West Nile Virus - Senior Citizens

West Nile virus, a mosquito-borne infection that can cause serious illness, and in some cases, death, was first found in New York State in 1999. While the chances of anyone becoming ill are small, persons over age 50 are at higher risk for serious illness.

Most people who are infected with West Nile virus will not have symptoms. It is estimated that 20% of the people who become infected will develop West Nile fever with mild symptoms, including fever, headache and body aches, occasionally with a skin rash on the trunk of the body and swollen lymph glands. In many individuals, these symptoms are so mild that they go unnoticed or undetected.

The symptoms of severe infection (West Nile encephalitis or meningitis) include headache, high fever, neck stiffness, muscle weakness, stupor, disorientation, tremors, convulsions, paralysis, and coma. It is estimated that one in 150 persons infected with the West Nile virus will develop a more severe form of the disease.

Symptoms usually occur three to fourteen days after exposure. There is no specific treatment for viral infections, other than to treat the symptoms and provide supportive care.

The Best Way to Avoid West Nile Encephalitis is to Avoid Mosquito Bites!

It is not necessary to limit any outdoor activities unless there is evidence of mosquito-borne disease in your area. However, you can always help to reduce your risk of mosquito bites by:

  • Wearing shoes and socks, long pants and a long-sleeved shirt when outdoors for long periods of time, and
  • Considering the use of a mosquito repellent when it is necessary to be outdoors at times when mosquitoes are most active. Be sure to follow the instructions on the label.

Control Mosquitoes In And Around Your Home

Many mosquitoes need standing water to lay their eggs. To reduce the mosquito population in and around your home, reduce or eliminate all standing water:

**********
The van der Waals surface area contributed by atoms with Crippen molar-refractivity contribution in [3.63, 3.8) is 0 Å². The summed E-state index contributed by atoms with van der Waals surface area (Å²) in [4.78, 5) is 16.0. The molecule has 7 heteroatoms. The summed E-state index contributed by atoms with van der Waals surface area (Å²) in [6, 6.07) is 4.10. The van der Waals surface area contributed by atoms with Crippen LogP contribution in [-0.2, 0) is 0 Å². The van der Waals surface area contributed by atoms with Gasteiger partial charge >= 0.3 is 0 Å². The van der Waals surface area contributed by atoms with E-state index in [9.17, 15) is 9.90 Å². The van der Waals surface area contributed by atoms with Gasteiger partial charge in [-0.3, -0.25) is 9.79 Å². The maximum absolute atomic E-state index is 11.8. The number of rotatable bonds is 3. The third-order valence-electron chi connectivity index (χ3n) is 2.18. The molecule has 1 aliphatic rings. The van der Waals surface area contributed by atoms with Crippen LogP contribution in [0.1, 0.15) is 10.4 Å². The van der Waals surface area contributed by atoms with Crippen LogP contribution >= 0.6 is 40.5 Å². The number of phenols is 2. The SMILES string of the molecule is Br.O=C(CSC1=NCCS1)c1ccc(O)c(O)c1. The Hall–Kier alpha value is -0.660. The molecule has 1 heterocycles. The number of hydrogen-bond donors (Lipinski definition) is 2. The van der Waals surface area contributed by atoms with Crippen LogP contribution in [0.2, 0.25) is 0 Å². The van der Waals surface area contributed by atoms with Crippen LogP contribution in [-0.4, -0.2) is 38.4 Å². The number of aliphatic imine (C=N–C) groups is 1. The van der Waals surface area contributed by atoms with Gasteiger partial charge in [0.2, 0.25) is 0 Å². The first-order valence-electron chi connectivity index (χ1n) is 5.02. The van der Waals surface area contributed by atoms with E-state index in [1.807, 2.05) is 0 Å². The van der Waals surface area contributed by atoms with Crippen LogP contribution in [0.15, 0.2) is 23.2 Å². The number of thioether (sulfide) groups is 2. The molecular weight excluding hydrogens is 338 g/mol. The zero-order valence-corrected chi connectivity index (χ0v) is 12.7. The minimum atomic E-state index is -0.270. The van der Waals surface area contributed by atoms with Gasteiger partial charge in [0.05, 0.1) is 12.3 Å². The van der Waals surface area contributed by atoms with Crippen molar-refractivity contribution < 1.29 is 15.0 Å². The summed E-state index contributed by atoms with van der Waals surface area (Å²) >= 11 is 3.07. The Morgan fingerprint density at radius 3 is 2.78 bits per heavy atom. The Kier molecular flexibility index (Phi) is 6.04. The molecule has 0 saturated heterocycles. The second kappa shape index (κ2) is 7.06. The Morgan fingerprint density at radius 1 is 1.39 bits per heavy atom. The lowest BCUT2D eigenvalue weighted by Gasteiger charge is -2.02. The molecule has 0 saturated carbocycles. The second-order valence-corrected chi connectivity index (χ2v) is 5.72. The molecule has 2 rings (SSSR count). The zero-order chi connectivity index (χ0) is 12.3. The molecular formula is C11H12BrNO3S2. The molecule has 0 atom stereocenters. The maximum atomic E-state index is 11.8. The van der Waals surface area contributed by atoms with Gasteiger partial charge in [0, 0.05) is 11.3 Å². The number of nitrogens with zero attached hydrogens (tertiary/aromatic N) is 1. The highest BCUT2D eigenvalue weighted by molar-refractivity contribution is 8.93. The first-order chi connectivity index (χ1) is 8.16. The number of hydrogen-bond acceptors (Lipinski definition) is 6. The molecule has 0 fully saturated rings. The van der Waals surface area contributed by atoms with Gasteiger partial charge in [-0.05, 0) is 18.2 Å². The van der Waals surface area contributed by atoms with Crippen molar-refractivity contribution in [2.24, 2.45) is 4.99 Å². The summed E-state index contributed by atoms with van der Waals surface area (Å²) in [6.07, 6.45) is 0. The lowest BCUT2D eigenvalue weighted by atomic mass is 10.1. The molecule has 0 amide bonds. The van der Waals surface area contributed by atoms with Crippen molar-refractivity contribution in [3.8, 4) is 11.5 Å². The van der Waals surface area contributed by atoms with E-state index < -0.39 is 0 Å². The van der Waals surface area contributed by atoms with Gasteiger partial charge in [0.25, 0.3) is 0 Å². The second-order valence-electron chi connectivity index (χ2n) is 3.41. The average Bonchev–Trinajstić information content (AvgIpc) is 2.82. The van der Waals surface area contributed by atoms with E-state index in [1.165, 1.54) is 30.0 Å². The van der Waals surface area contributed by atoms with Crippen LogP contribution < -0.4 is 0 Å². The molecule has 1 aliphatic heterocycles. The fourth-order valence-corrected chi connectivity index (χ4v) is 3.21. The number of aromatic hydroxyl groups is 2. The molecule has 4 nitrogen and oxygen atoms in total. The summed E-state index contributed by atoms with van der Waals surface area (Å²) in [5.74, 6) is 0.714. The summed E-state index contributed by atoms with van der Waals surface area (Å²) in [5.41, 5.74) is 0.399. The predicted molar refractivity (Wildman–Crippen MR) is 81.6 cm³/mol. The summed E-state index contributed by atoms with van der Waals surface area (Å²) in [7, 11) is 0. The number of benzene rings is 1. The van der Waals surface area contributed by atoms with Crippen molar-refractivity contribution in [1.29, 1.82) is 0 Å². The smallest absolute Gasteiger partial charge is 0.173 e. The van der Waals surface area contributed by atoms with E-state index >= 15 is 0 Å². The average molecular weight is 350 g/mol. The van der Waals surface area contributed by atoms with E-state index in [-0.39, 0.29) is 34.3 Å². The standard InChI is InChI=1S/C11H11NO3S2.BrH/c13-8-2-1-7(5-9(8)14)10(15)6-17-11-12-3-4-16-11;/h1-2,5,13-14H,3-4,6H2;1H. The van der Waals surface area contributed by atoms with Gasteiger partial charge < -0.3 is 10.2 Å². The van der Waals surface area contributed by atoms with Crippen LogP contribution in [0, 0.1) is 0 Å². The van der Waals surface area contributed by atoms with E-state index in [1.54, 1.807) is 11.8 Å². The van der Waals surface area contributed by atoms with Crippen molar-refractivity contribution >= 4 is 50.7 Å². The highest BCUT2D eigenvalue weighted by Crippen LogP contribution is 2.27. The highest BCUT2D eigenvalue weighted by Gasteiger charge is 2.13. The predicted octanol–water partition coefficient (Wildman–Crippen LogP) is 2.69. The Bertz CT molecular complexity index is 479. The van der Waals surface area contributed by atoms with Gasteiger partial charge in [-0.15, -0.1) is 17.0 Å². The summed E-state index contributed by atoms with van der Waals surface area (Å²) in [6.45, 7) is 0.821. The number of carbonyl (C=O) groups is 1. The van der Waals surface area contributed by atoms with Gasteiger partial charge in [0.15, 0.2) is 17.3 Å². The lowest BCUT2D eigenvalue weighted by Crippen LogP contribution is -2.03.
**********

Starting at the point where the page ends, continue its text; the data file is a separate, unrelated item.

• Dispose of tin cans, plastic containers, ceramic pots or similar water-holding containers.
  • Dispose of used tires. Call your local landfill or Department of Public Works to find out how to dispose of them properly.
  • Remove all leaf debris.
  • Drill holes in the bottoms of all recycling containers that are kept outdoors.
  • Make sure roof gutters drain properly, and clean clogged gutters in the spring and fall.
  • Turn over plastic wading pools and wheelbarrows when not in use.
  • Change the water in bird baths twice weekly.
  • Clean vegetation and debris from the edge of ponds.
  • Clean and chlorinate swimming pools, outdoor saunas and hot tubs.
  • Drain water from pool covers.
  • Use landscaping to eliminate standing water that collects on your property.

The New York State Department of Health is using dead crow sightings and laboratory testing of birds to help track West Nile virus. If you see a dead bird, contact your local health department. You will be told if the bird should be collected and tested. Not all dead birds will be tested. If the bird is not collected for testing, you may dispose of it. Wear gloves, double bag the bird, and place it in the trash.

For more information on West Nile virus and the "Fight the Bite" campaign, visit the State Health Department's Web site at: http://www.health.state.ny.us.

New York State Department of Health
Fight the Bite
Box 2000
Albany, New York 12220

World Wide Web

Environmental Health Information:

Publication 2751